AT THE TENDER age of 70, our friend Jill left Washington DC for New York for two years to take a master’s degree in art. She left her ponytail palm, a Dr. Seussian plant that resembles a pineapple with a Rasta wig, in our care. As she’d nurtured the plant from a pup, and it was pushing 40, this was a nervous-making proposition.
It did well, though, lolling in its pot in the garden shade for the summer and set on a pedestal between our bedroom windows for the winter.
When Jill returned, and the palm (which, despite its name, is not a palm but a succulent) returned to her window, our pedestal appeared bereft. This was not an issue in summer, when the ancient elm at the sidewalk’s edge unfurled its majestic canopy and provided, in Realtor-speak, a treehouse view.
In winter, though, the space felt naked.
A fat, frilly schefflera bush, hustled in from the greenhouse, took its place. Immediately the room felt warmer, more inviting, more . . . seductive. Alive.
Such a simple change had that great an impact.
Indoor plants and flowers, they say, do have tangible benefits, cleaning the air, increasing oxygen. They also have benefits less obvious, uplifting mood, increasing creativity. To go a little Feng Shui woo-woo, they enhance a room’s Qi (or Ch’i), its vital energy and balance.
Years ago a Feng Shui practitioner took a look at my living room and pronounced it a horrible place to raise a child. “So much violent imagery,” she said with an actual shudder. At that point said child was in high school and appeared undamaged, but who knows?
Pointed out were a cannon that once held a gallon of Courvoisier V.S.O.P. cognac, a set of vicious-looking knives in an elaborately carved wood case, a rug patterned with warriors on horseback and a picture I inherited that’s made almost entirely of feathers titled “Tormento de Guatemozin” above the fireplace—that last is of an Aztec emperor with his feet to the fire.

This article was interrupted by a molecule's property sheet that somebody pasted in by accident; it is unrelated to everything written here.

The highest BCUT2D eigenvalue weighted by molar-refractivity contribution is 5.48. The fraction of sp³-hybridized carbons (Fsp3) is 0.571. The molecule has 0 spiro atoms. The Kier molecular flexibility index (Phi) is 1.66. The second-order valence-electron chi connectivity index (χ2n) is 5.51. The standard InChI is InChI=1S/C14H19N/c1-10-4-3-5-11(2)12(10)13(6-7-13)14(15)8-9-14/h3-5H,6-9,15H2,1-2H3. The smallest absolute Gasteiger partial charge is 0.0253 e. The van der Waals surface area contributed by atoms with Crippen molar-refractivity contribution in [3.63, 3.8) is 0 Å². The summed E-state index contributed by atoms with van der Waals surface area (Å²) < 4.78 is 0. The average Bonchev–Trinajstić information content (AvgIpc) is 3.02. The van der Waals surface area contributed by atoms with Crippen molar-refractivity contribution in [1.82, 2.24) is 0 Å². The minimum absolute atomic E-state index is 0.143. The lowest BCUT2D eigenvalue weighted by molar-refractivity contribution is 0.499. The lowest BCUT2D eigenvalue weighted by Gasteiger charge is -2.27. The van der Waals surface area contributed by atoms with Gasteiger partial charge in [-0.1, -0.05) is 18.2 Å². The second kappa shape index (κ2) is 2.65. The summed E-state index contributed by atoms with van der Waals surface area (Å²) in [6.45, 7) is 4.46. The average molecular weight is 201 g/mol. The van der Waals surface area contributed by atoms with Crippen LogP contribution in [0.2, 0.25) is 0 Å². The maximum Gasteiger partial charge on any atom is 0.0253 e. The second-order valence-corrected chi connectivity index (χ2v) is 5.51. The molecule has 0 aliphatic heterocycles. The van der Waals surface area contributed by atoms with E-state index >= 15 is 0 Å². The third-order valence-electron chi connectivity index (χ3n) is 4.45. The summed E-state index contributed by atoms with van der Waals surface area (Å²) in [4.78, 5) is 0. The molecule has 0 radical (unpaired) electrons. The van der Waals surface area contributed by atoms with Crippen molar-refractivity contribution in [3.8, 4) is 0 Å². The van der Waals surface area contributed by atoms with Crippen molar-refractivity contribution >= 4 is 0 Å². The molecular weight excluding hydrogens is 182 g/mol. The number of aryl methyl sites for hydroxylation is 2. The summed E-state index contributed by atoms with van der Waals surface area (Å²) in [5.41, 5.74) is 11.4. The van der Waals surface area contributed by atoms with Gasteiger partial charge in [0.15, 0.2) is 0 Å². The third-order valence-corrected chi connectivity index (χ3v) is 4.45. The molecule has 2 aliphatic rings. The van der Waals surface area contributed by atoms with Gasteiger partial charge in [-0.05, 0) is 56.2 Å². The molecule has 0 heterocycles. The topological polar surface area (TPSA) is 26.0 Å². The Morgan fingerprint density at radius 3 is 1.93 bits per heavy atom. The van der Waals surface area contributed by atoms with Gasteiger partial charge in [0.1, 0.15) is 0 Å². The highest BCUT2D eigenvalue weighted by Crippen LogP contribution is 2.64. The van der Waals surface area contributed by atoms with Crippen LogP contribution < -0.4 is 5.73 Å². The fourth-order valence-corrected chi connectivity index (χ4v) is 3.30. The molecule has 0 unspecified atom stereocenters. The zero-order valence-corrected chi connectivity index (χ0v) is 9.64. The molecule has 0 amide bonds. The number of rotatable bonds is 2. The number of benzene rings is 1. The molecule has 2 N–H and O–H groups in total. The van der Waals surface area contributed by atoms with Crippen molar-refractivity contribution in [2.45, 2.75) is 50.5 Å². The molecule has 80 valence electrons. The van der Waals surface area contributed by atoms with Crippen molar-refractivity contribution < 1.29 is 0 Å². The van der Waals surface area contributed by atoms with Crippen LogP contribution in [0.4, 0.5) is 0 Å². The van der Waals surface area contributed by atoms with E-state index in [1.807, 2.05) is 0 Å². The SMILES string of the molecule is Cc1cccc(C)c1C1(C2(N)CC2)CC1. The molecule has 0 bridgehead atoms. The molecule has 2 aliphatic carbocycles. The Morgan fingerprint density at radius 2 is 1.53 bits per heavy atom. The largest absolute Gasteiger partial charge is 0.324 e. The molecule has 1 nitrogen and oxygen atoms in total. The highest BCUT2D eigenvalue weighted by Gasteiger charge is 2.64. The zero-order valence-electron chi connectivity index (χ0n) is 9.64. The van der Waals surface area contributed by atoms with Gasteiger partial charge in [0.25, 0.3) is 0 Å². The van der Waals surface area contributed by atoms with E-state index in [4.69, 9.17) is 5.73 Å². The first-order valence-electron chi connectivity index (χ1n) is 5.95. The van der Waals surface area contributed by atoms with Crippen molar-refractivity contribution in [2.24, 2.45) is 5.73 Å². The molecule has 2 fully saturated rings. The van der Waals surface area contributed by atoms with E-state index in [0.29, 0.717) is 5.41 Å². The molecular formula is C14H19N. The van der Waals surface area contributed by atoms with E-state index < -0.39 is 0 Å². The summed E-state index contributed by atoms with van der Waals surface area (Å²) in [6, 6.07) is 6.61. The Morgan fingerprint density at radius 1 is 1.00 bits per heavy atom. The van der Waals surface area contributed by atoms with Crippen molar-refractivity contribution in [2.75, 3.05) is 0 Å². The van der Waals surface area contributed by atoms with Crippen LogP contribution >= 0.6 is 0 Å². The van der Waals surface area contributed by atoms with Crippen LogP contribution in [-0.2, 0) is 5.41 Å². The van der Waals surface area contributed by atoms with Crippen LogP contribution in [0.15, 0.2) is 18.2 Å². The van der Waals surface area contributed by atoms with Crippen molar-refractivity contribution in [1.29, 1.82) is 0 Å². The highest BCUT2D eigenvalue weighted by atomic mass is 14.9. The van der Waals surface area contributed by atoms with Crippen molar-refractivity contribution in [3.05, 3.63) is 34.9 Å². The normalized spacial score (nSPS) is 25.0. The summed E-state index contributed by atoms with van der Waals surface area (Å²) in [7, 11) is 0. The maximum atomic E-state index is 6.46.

My grandfather was an antiques dealer, which accounts for some, though not all of this.
To balance the Qi, she insisted on live plants (along with getting rid of or hiding some of the more egregious offenders). The feather picture would remain in place, though. It’s too wonderful and rare.
Taking a wander through the rooms today, every one has an element of nature. A sago palm (also not a palm, but a cycad) is in the foyer. A pair of potted palms (which actually are palms) are behind the living-room sofa, and a 7-foot schefflera tree is in a corner of the dining room, where it snags light from the French doors that lead to the back porch.
Tabletops have sprigs of greenery, maybe a flower or two.
I thank my little greenhouse for this. The room just off my office is filled with tropical plants that spend summers outdoors. At the moment, the Meyer lemon, a jasmine and the paperwhite narcissus are in full bloom, the scent near overpowering, drifting into the hallway and perfuming the upstairs. There are also hibiscus, a key lime, geraniums, Boston ferns, philodendrons, elephant ears and a bird of paradise so tall its leaves bend over at the ceiling (though it shows no sign of flowering, which is neither here nor there, just irritating).
Where there are no live plants, there’s wallpaper. Blousy pinkish-red tulips flounce on a green background in the bath, grapevines with curling leaves grow on the kitchen walls. Both patterns are large in-your-face scale, the better to be seen by the myopic. Permanent gardens.
While I don’t need another plant, if I come across fresh curly-willow branches—which seem to appear only around this time of year—I’ll buy a bunch and put them in water in a vase on the dining table. Virtually overnight, tiny green buds will appear along the four-to-five-foot-tall stems. These grow so quickly into fully leafed-out branches; it’s like watching a stop-motion video—and suddenly there’s a tree.
In the dead of winter, a delightful harbinger of spring.
LittleBird “Stephanie Gardens” finds Nature a source of wonder and comfort, indoors and out. She explores that concept every Thursday.